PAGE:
Artists have always airbrushed the truth, from the court of Henry VIII to the pages of glossy magazines. Columnist Nicola Robey asks: in this ugly world of ours, is artistic dishonesty always such a bad thing?
Take heed: there are times when honesty is not always the best policy.
For instance, the phrases “yes, your playsuit gives you a camel toe visible from 150 yards”, “your new boyfriend’s face resembles an 800-year-old scrotum” and “darling, I bought you a copy of Men’s Health, get it?” are all instances when you should probably reel in the truth.
I wager we’ve all found ourselves in a relatively awkward position that requires a less than honest response, if only to save the feelings of our favourite people or prevent us from receiving a fist right in the kisser. But in visual art, honesty is something that is pretty much always been left by the wayside.
Since the dawn of brush to paper, artistic interpretation has pasted over imperfections, challenged truths and crafted finely polished versions of reality. A mere glance at Greek 2500 BC penis statue will tell you that male exaggeration probably hasn’t waned much.
But what some see as a case of artistic interpretation, others suggest is a downright lie.
Dishonesty in its artistic form has seen its fair share of victims, such as the charming monarch King Henry VIII. After dumping his last conquest, Henry decided to get back onto the dating scene, calling in portraits of buxom lovelies from every corner of Europe.
Alas, like a misleading Facebook profile, Anne of Cleve’s hugely generous picture got the hound dog frothing enough to get her shipped over to become his fourth-time-lucky-in-love spouse. Sadly, on his first encounter he likened her to a “Flanders Mare”, (a 16th-century Sarah Jessica Parker, if you will) and swiftly annulled their arrangement.
Thankfully, today we’re all too aware that images of beauty are probably tampered with, producing sirens of perfection that lure us into the false sense that all thighs, faces and arses should be as smooth as Karl Pilkington’s shiny bald head.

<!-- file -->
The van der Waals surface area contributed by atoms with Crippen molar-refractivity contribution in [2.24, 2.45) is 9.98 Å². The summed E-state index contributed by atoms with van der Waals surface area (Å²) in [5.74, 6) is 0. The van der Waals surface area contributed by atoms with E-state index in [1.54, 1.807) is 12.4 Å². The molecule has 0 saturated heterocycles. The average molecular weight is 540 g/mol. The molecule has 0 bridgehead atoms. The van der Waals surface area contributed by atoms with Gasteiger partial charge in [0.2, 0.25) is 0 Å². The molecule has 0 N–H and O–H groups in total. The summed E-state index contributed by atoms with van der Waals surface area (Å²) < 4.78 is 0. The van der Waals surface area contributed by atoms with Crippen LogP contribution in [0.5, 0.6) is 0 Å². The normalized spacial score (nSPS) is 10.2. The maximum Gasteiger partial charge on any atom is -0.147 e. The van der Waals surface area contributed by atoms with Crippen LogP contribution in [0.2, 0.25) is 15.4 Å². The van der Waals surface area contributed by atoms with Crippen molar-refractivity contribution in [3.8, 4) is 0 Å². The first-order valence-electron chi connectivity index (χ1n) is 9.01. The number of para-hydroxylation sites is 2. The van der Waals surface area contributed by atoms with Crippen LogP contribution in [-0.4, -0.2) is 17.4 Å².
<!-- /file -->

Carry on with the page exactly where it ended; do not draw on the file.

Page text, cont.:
As gormless and impressionable as we, the general public, may seem, we’re onto these deluding fiends.
Even the eternally young Twiggy got stung by complaints of over zealous airbrushing, when real-life ageing people started to realise that, short of possessing powers that should have her burnt at a stake, she had actually become a female Benjamin Button while advertising some sort of waddle cream. The ad was revoked and only Olay holds the truth.
In the realm of paint, since the 19th-century “father of realism” Courbet smashed the romantic facade by showing his subjects in all their scarily wild pubic-haired glory (think Rory McGrath), artists have followed suit, depicting life in all its ugly, grey depression.
Paul Graham’s current photography retrospective at the Whitechapel Gallery shows images of Britain in all it’s packed-dole-office, ugly-people-at-bus-stop wonder; tickets should probably come with a Prozac, to help you regain the will to live.
Is dishonesty in art always such a bad thing? Perhaps when it comes to images that push tender minds to flush their Percy Pigs down the toilet to gorge of toilet paper instead, then we have an issue. But in some ways, artistic elaboration on the truth can be a lot like escapism. Maybe we don’t always want to be reminded of the realities of everyday life: thread veins, sweat sheens, athlete’s foot and so on.
As long as our impressionable minds grasp onto the fact that art inhabits both ends of the honesty spectrum, then we’re all in a far less vulnerable place.
But, if honesty really isn’t your bag, then just fork out enough to get a superinjunction, like P-Middy’s trying to do with her pants. Genius.
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